Continuing Care Project

What is the system challenge?

Continuing care services and supports are extremely important for helping people to reach their long-term substance use recovery goals. By “continuing care” we mean any kind of support that comes after a period of substance use treatment (whether inpatient, residential, or intensive outpatient treatment) where the goal is to help the person to continue and maintain their recovery over the long-term.

Continuing care can be offered in a number of ways, including:

  • group counselling;
  • individual therapy;
  • telephone counselling;
  • brief check-ups;
  • self-help meetings; and
  • recreational programming.

In Toronto, adequate continuing care services and supports do not currently exist in a coordinated, structured, or intentional way. Service providers and people with lived experience tell us that the lack of continuing care is a major gap in Toronto’s mental health and addictions system.

What are we doing about it?

The Continuing Care Project Steering Committee developed the Community Connect initiative to respond to some of the opportunities for action outlined in the Charting the Path report.

Community Connect encourages better continuity of care for people who have used a residential withdrawal management service (WMS) by (a) improving the effectiveness of referrals to a range of resources that will aid in their ongoing individual recovery and (b) conducting community-based outreach to improve access experiences.

Community Connect focuses on times of critical transition – moving between WMSs and community supports. Smoother transitions are encouraged during periods of significant anxiety and opportunity by drawing on a referral network of trusted partners whose supports and resources closely align with the needs of WMS clients.

Community Connect addresses the distinct challenges faced at each WMS by identifying and responding to the needs of location-specific priority groups, identified through consultations with staff and clients, and by review of available demographic information relevant to each WMS partner.

Who is involved?

The Continuing Care Project is being led by a steering committee of community representatives from a range of service sectors, organizational roles, and lived experiences of accessing treatments and supports for substance use issues. The steering committee members are:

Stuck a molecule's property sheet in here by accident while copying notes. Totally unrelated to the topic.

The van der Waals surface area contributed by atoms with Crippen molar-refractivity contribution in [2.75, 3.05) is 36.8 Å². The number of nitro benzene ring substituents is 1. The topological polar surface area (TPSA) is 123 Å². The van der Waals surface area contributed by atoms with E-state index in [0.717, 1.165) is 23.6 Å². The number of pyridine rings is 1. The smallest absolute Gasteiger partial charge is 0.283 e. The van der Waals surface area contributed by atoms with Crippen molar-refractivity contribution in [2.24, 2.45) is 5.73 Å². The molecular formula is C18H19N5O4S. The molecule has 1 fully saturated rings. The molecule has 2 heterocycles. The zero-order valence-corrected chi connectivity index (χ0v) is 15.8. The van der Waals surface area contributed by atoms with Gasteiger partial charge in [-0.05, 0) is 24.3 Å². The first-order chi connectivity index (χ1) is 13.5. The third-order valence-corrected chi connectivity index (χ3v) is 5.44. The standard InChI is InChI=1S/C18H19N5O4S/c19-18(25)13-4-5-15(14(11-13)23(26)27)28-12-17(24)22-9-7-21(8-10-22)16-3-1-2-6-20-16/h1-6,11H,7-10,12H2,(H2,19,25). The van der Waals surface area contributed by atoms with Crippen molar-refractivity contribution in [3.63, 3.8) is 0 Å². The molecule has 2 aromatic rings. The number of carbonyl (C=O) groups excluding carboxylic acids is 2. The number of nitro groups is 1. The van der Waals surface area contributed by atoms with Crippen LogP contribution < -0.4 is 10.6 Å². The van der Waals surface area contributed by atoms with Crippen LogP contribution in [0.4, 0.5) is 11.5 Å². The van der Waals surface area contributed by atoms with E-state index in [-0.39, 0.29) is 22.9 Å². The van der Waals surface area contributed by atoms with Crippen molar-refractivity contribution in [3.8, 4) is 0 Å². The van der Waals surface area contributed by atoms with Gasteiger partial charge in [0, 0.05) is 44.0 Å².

• Gerry Banks
  • Julia Bloomfield, Clinical Director, The Jean Tweed Centre
  • John Bushell, Addictions Counsellor, Renascent
  • Deborah Gardner, Executive Director, Street Haven at the Crossroads
  • Robin Griller, Executive Director, St. Michael’s Homes
  • Kelly Lawless
  • John O’Mara, Executive Director, Salvation Army: Toronto Harbor Light Ministries; Homestead Addictions Services
  • Linda Picken, Patient Care Manager, Addiction Services, St Joseph’s Health Centre
  • Janet Stevenson, Manager of Case Management and Clinical Programs, St. Stephens Community House
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Installation

The Continuing Care Project steering committee used the methods of human-centered design to develop a workable continuing care solution that address the opportunities outlined in the Charting the path: Findings and opportunities from the Continuing Care Project report.

Next Steps

The Steering Committee and project partners are in the process of finalizing the Community Connect model and developing service agreements needed to support the project’s implementation. The pilot project is expected to run from April 2020 to March 2021.

Resources

Charting the path: Findings and opportunities from the Continuing Care Project outlines feasible and realistic opportunities for improving continuing care in Toronto based on consultations with nearly 100 service users, over 70 service providers, as well as a review of current continuing care literature.